She experienced deep pain from her scar for almost a year but was reassured by the doctor that...

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The only worry was that the pain, sort of deep pain from the scar went on for I'd say almost a year. Sort of twinges and that's' I went to see the doctor about that and she just said well you've had a' it's the nerve endings knitting and just expect it. So after I'd been told that and I knew it wasn't anything going wrong. And obviously you worry about the stitches coming open.
 
 

She does not think there is much point making a birth plan for a planned caesarean. It's more...

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She does not think there is much point making a birth plan for a planned caesarean. It's more...

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And have you made a birth plan with this pregnancy?

I was asked by the' I can't' I think I was asked by the midwife at the GP about doing a birth plan but there was nothing really much to say about it. I think the way I see birth plans, whether its right or wrong is for the first one it was quite detailed and it was would you want intervention, would you want this, would you want that and I didn't, I said I didn't really see the point in doing for a caesarean because it's not, I don't see it as the same.

And how do you think your husband feels now about pending '?

[Laughs] It's hard to say, I mean he's happy. I mean there's absolutely no question of him not coming you know he's come to every appointment and everything so he's been very supportive. And on the actual day, if its anything like last time I had' I don't think' I needed him there, I needed to have somebody there that I knew so you know it's helpful.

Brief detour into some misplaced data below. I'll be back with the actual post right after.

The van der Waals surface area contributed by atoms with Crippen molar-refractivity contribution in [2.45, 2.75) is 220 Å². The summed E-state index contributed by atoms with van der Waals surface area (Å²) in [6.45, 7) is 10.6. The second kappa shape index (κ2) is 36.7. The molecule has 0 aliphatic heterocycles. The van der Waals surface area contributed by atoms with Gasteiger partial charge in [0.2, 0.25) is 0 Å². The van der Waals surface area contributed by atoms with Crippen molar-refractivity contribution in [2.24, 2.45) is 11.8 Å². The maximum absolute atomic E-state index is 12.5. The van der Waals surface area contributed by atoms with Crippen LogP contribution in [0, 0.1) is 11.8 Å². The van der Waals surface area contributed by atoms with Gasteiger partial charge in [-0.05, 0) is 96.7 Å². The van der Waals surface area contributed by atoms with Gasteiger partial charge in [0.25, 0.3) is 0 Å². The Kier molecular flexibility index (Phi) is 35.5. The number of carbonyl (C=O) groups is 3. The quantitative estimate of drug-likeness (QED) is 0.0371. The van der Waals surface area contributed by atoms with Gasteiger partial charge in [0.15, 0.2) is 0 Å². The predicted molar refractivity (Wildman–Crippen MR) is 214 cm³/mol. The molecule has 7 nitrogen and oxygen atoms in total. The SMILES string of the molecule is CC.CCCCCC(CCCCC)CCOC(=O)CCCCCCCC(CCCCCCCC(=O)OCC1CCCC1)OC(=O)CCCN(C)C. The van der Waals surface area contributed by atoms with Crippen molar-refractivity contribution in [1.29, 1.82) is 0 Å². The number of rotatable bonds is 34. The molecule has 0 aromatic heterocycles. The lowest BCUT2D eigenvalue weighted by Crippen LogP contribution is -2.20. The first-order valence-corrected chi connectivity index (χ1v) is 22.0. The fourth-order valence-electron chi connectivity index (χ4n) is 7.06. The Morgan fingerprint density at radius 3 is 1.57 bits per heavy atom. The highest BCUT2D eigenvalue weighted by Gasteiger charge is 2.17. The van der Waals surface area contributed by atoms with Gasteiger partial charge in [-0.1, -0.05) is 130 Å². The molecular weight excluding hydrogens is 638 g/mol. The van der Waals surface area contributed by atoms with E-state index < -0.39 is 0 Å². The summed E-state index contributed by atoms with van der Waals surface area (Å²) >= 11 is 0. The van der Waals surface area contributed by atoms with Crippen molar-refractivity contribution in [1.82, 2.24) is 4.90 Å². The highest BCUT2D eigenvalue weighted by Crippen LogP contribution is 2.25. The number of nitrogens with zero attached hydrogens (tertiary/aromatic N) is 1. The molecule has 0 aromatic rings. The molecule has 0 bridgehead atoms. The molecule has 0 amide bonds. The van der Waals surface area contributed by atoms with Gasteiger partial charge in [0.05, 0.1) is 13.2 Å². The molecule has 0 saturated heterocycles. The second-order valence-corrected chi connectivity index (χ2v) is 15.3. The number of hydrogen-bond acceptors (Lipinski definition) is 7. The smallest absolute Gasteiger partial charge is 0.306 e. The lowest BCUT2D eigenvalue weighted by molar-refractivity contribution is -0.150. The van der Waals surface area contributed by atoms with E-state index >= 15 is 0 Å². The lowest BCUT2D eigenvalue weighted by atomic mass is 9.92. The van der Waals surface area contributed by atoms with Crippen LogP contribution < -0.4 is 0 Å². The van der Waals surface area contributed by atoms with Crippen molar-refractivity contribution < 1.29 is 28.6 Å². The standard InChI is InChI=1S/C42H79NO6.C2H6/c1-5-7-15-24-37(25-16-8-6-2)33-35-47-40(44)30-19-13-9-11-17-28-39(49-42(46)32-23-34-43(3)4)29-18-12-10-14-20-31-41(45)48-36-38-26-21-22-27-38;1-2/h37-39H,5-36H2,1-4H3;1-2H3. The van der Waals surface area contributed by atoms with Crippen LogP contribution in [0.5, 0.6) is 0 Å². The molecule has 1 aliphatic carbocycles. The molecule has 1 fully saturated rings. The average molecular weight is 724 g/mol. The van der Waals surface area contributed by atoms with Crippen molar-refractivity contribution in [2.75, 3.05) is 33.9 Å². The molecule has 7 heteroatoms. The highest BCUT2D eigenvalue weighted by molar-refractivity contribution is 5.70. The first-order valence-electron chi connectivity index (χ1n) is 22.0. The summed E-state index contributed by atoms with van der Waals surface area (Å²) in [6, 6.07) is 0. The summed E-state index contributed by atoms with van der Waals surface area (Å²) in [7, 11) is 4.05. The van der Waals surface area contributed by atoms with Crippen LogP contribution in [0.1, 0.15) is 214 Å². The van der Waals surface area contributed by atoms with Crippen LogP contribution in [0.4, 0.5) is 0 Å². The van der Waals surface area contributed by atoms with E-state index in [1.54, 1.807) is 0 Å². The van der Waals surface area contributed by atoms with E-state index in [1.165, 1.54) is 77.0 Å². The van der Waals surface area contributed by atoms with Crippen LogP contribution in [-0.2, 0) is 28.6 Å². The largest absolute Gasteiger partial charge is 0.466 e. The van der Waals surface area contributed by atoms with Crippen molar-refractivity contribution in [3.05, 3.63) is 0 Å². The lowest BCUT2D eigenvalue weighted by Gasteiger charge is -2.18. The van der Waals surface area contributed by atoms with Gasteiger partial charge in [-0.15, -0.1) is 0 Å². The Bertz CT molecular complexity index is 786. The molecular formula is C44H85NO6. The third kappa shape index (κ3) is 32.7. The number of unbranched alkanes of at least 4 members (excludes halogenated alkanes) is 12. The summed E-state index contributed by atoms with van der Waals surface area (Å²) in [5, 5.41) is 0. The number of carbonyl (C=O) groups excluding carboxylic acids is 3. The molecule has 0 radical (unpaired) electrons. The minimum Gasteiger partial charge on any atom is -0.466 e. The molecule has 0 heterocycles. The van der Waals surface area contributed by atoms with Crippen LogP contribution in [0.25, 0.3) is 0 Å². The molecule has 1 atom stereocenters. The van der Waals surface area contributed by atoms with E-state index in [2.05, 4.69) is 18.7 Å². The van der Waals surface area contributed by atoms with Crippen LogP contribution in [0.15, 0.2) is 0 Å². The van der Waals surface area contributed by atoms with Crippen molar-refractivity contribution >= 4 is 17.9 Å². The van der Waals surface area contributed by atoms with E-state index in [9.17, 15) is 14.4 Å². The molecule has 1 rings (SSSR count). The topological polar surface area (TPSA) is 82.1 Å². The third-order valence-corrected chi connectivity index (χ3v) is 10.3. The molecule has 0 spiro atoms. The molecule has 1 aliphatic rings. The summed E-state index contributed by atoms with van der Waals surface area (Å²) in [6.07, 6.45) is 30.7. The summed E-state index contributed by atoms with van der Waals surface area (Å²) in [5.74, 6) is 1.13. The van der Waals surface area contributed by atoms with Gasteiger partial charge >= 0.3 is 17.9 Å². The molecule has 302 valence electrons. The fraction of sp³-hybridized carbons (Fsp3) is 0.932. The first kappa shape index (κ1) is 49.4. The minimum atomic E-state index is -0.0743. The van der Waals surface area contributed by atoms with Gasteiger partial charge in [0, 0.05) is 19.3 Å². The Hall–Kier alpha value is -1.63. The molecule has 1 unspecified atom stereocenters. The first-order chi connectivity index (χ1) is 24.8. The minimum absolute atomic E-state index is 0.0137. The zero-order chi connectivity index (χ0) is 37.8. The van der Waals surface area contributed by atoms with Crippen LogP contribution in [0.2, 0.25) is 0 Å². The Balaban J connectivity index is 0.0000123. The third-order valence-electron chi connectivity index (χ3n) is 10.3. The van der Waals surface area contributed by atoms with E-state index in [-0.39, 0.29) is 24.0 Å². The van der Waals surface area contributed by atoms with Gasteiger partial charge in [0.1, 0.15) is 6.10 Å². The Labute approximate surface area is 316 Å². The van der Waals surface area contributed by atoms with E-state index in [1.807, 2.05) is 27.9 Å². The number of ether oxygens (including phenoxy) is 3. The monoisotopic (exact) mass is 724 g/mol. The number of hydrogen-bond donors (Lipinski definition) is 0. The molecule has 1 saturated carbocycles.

And what about feeding this time, have you thought that far ahead?

I'll just try breastfeeding again, if it works, it works.
 
 

She thinks women are likely to look for information that confirms rather than challenges the...

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Where else have you looked for information, you've said about the internet. Have you looked at any books or magazines?

Not magazines no.

So it's been mostly the internet?

Yeah.

And what' to what extent has the information that you've got helped inform you decision do you think?

I think you look for information that supports what your mind is thinking anyway. I think I could have probably gone either way. If I'd gone in with an open mind, which I don't think I probably did I would have found information' you know you look for what you want to look for don't you?
 
 

She has used websites where women share their experiences but also sites designed for health...

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I mean it's a horrible thing the internet, but I would always go on that if I felt that it was necessary.

Is there anywhere in particular that you look when you go on the internet?

I try and go on the ones that are aimed at doctors rather than' which is stupid because then you don't understand it but just to try and get the facts that the doctors are getting rather than what they want people to know. But a mix of both really.

Did you find them scary at all?

Sometimes.

But generally you feel like you're more informed having looked at them?

Yeah.

And where have you got the most information from with this pregnancy do you think?